Across the Roman Empire jewels with pearls were a desirable and expensive luxury, a symbol of wealth and status. In medieval Europe pearls appear as symbols of authority on regalia, and as attributes of Christ and the Virgin Mary in jewellery, symbolizing purity and chastity. By the Renaissance, portraits show that nobles and affluent merchants were adorned with pearls, the symbolism became increasingly secular.

By the 17th and 18th centuries pearls had become lavish adornments, often worn in a seductive manner. They were also demonstrations of high social rank. By the early 19th century pearls embellished more intimate or ‘sentimental’ jewellery to convey personal messages celebrating love or expressing grief.

The opulence and ceremony enjoyed by the courts of Europe in the 19th century was favourable for pearls, necklaces of all lengths were fashionable, from long ropes to chokers.

In Paris, jewellers working in the Art Nouveau style were fascinated by the extraordinary shaped pearls and transformed them into breathtaking interpretations of nature.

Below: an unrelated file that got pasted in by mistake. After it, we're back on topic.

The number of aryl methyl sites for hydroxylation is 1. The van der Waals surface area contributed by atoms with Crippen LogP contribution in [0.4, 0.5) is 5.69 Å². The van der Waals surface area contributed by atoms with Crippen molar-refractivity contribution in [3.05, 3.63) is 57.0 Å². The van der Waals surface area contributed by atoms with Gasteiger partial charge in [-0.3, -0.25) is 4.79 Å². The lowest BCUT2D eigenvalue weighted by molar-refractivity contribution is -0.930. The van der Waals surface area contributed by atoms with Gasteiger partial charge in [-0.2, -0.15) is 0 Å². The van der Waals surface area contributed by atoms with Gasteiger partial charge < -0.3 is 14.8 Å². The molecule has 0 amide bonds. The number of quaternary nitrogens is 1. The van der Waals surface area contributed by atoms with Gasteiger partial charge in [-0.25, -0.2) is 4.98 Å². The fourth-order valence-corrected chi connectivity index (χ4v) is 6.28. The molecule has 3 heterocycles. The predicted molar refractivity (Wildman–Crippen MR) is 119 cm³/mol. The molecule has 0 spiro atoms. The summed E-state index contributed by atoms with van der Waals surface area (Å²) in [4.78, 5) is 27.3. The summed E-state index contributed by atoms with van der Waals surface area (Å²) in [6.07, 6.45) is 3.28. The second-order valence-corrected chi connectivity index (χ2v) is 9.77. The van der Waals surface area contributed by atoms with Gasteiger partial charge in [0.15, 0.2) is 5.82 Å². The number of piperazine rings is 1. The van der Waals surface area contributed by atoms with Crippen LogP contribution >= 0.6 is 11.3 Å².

In the ‘Roaring Twenties’ urban life changed fashions, women wore short sleeveless slim-line dresses and pearl sautoirs dangled down to the waist and beyond.

The Rosebery Pearl and Diamond Tiara, London, 1878, gold, silver, diamonds, natural bouton pearls and natural drop-shaped pearls. Qatar Museums Authority. Photo © Christie's

The Rosebery Pearl and Diamond Tiara, London, 1878, gold, silver, diamonds, natural bouton pearls and natural drop-shaped pearls. Qatar Museums Authority. Photo © Christie's

Authority and celebrity